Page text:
3 behavioural conomics terms that explain why we love bargains so much!!

Human beings are not entirely rational. Behavioural economics suggests we're just wired that way for various reasons.

It’s very difficult to ignore a good deal. Even if the product is not something you set out to buy, if the discount is deep enough, you just might end up purchasing it only to regret later. Human beings are not entirely rational, and you might wonder why you find yourself buying something against your better judgement. Behavioural economics suggests we’re just wired that way for various reasons.

We explain three terminologies that should help you understand why you behave the way you do when it comes to shopping during the sale season.

Transaction utility

Everyone loves a bargain. But this runs much deeper than just the desire to save a few bucks. Sales and bargains give people a certain satisfaction about getting a great deal. Even though you end up spending, you feel like you have saved yourself some cash. This is known as transaction utility.

This stems from the fact that people are affected by any departure from a price reference point they have. Combine this with the natural loss aversion human beings have, and you have bargain hunters. For instance, if you expected to pay $100 for a product, and you realise it costs $120, it may jolt you; if, instead, it costs $80, you may jump at it.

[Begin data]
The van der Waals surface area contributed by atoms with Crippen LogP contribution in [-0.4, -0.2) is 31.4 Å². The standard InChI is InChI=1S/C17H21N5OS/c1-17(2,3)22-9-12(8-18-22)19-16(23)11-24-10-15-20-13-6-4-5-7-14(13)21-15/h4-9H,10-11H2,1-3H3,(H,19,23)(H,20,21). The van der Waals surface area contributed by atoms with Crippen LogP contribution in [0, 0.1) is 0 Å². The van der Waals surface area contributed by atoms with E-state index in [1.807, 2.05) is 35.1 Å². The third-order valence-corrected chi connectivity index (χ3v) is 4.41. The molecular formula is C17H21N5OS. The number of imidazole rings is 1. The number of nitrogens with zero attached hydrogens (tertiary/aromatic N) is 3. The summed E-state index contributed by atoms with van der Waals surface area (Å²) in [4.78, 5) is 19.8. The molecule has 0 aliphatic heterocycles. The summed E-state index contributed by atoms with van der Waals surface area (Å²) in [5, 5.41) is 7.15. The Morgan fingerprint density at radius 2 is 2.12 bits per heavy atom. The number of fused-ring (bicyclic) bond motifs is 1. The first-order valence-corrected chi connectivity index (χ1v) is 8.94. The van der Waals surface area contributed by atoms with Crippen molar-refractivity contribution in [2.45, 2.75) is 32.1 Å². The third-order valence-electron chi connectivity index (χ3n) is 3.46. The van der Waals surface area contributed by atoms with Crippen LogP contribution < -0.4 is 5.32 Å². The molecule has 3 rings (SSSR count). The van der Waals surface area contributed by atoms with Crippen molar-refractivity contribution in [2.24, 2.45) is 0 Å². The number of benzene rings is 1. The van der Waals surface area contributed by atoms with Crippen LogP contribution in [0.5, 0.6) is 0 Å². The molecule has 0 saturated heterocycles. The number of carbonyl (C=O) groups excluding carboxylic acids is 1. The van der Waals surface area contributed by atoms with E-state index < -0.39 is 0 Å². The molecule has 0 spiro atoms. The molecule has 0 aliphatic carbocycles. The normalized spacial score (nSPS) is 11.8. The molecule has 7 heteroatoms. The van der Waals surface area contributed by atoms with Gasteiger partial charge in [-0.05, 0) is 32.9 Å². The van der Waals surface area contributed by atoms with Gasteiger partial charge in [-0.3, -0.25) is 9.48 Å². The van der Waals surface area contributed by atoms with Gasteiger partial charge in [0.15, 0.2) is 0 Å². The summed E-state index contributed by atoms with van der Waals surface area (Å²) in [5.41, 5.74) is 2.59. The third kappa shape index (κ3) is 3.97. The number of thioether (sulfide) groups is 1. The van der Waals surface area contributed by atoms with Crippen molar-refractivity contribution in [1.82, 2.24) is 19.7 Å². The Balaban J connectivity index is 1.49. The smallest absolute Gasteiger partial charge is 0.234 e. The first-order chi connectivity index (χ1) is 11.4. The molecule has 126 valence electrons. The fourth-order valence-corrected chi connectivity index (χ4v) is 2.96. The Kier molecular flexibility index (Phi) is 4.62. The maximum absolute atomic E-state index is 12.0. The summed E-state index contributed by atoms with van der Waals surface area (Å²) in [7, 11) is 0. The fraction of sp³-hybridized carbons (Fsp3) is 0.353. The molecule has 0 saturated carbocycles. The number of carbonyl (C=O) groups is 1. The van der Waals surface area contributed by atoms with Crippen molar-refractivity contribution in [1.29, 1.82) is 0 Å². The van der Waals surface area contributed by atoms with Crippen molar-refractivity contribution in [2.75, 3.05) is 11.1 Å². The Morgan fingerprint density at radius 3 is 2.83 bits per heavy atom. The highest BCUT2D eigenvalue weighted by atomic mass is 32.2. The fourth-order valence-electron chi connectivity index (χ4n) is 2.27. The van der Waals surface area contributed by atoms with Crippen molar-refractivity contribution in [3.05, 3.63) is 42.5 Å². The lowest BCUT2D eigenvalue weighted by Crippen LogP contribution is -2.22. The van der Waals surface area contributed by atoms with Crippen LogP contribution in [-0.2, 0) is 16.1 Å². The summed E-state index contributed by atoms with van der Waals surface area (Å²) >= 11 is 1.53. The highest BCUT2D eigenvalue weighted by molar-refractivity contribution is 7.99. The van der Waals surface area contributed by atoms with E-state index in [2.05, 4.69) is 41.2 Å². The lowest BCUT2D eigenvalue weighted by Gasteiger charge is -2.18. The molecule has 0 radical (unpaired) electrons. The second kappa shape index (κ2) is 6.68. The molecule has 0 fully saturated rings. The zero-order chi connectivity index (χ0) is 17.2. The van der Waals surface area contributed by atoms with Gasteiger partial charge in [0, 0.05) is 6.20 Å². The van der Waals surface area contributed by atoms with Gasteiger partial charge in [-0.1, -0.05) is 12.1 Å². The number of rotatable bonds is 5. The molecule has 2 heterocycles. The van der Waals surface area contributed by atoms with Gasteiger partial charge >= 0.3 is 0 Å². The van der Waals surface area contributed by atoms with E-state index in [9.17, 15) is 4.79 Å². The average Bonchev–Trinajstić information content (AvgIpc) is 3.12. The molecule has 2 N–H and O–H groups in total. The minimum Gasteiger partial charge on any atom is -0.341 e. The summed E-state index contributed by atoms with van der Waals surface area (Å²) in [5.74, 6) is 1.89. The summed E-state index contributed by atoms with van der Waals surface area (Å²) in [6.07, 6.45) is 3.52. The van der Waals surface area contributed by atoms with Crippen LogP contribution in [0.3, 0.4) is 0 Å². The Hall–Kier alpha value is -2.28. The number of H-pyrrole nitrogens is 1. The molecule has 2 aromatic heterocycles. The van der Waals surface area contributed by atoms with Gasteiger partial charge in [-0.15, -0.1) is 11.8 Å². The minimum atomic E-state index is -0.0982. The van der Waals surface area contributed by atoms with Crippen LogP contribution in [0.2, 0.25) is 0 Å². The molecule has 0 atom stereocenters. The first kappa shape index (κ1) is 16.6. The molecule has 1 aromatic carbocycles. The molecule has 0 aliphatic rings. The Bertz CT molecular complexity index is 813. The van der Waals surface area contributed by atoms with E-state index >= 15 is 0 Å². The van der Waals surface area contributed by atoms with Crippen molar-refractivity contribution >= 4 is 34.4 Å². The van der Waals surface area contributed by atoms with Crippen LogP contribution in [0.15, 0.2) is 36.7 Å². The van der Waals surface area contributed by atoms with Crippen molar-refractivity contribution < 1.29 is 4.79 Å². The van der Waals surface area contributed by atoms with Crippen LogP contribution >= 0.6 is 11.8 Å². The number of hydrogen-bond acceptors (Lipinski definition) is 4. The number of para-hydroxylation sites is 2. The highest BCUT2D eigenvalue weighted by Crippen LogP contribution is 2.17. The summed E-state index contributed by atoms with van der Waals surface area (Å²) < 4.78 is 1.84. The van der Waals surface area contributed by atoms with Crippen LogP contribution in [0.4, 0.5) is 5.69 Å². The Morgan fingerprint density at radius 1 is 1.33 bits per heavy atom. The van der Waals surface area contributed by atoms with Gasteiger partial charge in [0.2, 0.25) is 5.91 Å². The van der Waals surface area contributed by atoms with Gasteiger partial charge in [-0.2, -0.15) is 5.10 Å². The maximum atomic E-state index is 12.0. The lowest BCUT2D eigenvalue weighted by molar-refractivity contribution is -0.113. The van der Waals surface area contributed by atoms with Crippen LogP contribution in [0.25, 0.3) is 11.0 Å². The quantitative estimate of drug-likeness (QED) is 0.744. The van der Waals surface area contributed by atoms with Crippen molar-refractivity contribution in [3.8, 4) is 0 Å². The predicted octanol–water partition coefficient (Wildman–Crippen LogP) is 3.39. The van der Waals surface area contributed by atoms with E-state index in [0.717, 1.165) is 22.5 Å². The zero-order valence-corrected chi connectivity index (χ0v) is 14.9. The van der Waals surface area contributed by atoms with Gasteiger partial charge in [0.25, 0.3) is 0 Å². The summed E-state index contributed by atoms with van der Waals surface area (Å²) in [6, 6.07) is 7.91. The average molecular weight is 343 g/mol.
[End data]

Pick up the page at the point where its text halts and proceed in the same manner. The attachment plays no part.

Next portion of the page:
Scarcity heuristic

How often have you been told that the piece of clothing you are debating on whether to buy is the last piece? Retailers often use this trick because it triggers what is known in social psychology as scarcity heuristic.

This refers to the phenomenon of people assigning a higher value to what is rare or scarce, and a lower value to what is available in abundance. So, when you’re told that there’s only one of something left, or a deal will end in 24 hours, the urgency of it makes you want the item more.

Sunk cost fallacy

This refers to the desire to make the most of something because you have already paid a part of the cost. This is what drives you to over-eat at the buffet to get your money’s worth. It also makes you want to buy an unnecessary item at the check-out line to bring your total up to the amount that will get you a free gift or bigger discount. Not many of us take the time to factor in how much the extra item costs and whether it will actually save us money by getting the additional discount. Chances are you will never use the free gift either.

Recognising the cognitive biases that make you buy is the first step to avoid falling for the tricks and gimmicks of sellers. So pay attention not only to what you buy, but also to why you buy.